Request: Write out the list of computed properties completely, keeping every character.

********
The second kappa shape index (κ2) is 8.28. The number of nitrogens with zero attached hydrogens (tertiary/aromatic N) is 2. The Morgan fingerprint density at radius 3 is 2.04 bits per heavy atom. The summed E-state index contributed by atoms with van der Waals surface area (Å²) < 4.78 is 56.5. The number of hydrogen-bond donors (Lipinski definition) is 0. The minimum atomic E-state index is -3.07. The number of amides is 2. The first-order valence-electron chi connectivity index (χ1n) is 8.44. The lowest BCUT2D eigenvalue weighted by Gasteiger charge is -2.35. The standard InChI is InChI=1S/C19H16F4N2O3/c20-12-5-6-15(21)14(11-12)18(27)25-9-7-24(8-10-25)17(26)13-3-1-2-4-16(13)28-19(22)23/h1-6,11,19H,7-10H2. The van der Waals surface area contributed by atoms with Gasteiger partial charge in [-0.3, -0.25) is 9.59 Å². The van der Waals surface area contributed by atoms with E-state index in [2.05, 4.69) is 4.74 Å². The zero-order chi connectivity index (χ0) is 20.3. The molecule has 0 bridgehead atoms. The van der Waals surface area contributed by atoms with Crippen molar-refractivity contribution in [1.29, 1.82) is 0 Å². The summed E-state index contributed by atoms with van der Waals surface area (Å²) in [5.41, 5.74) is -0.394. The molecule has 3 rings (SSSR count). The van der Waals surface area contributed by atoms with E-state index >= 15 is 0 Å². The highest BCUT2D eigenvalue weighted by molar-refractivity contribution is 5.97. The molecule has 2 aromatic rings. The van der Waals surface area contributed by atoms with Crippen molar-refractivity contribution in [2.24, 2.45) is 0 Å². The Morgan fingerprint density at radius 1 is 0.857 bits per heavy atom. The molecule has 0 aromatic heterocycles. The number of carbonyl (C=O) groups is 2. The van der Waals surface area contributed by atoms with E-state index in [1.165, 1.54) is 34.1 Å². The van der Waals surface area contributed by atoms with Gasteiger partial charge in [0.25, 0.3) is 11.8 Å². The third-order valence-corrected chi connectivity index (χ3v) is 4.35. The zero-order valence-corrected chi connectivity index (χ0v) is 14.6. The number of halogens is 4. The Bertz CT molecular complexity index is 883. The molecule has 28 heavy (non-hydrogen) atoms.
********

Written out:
The second kappa shape index (κ2) is 8.28. The number of nitrogens with zero attached hydrogens (tertiary/aromatic N) is 2. The Morgan fingerprint density at radius 3 is 2.04 bits per heavy atom. The summed E-state index contributed by atoms with van der Waals surface area (Å²) < 4.78 is 56.5. The number of hydrogen-bond donors (Lipinski definition) is 0. The minimum atomic E-state index is -3.07. The number of amides is 2. The first-order valence-electron chi connectivity index (χ1n) is 8.44. The lowest BCUT2D eigenvalue weighted by Gasteiger charge is -2.35. The standard InChI is InChI=1S/C19H16F4N2O3/c20-12-5-6-15(21)14(11-12)18(27)25-9-7-24(8-10-25)17(26)13-3-1-2-4-16(13)28-19(22)23/h1-6,11,19H,7-10H2. The van der Waals surface area contributed by atoms with Gasteiger partial charge in [-0.3, -0.25) is 9.59 Å². The van der Waals surface area contributed by atoms with E-state index in [2.05, 4.69) is 4.74 Å². The zero-order chi connectivity index (χ0) is 20.3. The molecule has 0 bridgehead atoms. The van der Waals surface area contributed by atoms with Crippen molar-refractivity contribution in [1.29, 1.82) is 0 Å². The summed E-state index contributed by atoms with van der Waals surface area (Å²) in [5.41, 5.74) is -0.394. The molecule has 3 rings (SSSR count). The van der Waals surface area contributed by atoms with E-state index >= 15 is 0 Å². The highest BCUT2D eigenvalue weighted by molar-refractivity contribution is 5.97. The molecule has 2 aromatic rings. The van der Waals surface area contributed by atoms with Crippen molar-refractivity contribution in [2.24, 2.45) is 0 Å². The Morgan fingerprint density at radius 1 is 0.857 bits per heavy atom. The molecule has 0 aromatic heterocycles. The number of carbonyl (C=O) groups is 2. The van der Waals surface area contributed by atoms with E-state index in [1.165, 1.54) is 34.1 Å². The van der Waals surface area contributed by atoms with Gasteiger partial charge in [0.25, 0.3) is 11.8 Å². The third-order valence-corrected chi connectivity index (χ3v) is 4.35. The zero-order valence-corrected chi connectivity index (χ0v) is 14.6. The number of halogens is 4. The Bertz CT molecular complexity index is 883. The molecule has 28 heavy (non-hydrogen) atoms.